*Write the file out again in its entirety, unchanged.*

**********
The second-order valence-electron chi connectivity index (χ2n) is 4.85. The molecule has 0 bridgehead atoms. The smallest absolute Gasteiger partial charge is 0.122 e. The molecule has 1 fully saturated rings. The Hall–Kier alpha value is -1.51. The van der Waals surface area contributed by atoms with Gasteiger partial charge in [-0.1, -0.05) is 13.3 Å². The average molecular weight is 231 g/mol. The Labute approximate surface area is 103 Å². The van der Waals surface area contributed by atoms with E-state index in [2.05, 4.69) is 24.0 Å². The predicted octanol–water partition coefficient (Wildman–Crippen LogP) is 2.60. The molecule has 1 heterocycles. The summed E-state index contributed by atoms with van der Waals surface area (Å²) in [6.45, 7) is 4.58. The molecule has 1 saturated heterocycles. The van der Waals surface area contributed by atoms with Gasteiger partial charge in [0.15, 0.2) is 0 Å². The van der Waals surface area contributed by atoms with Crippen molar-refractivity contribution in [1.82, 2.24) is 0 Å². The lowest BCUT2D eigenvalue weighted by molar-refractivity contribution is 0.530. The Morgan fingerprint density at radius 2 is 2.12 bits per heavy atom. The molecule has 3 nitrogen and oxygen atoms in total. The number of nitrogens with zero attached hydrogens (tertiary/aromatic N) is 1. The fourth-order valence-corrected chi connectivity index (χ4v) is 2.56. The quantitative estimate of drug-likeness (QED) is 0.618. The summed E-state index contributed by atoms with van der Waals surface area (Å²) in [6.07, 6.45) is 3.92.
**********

The second-order valence-electron chi connectivity index (χ2n) is 4.85. The molecule has 0 bridgehead atoms. The smallest absolute Gasteiger partial charge is 0.122 e. The molecule has 1 fully saturated rings. The Hall–Kier alpha value is -1.51. The van der Waals surface area contributed by atoms with Gasteiger partial charge in [-0.1, -0.05) is 13.3 Å². The average molecular weight is 231 g/mol. The Labute approximate surface area is 103 Å². The van der Waals surface area contributed by atoms with E-state index in [2.05, 4.69) is 24.0 Å². The predicted octanol–water partition coefficient (Wildman–Crippen LogP) is 2.60. The molecule has 1 heterocycles. The summed E-state index contributed by atoms with van der Waals surface area (Å²) in [6.45, 7) is 4.58. The molecule has 1 saturated heterocycles. The van der Waals surface area contributed by atoms with Gasteiger partial charge in [0.15, 0.2) is 0 Å². The van der Waals surface area contributed by atoms with Crippen molar-refractivity contribution in [1.82, 2.24) is 0 Å². The lowest BCUT2D eigenvalue weighted by molar-refractivity contribution is 0.530. The Morgan fingerprint density at radius 2 is 2.12 bits per heavy atom. The molecule has 3 nitrogen and oxygen atoms in total. The number of nitrogens with zero attached hydrogens (tertiary/aromatic N) is 1. The fourth-order valence-corrected chi connectivity index (χ4v) is 2.56. The quantitative estimate of drug-likeness (QED) is 0.618. The summed E-state index contributed by atoms with van der Waals surface area (Å²) in [6.07, 6.45) is 3.92.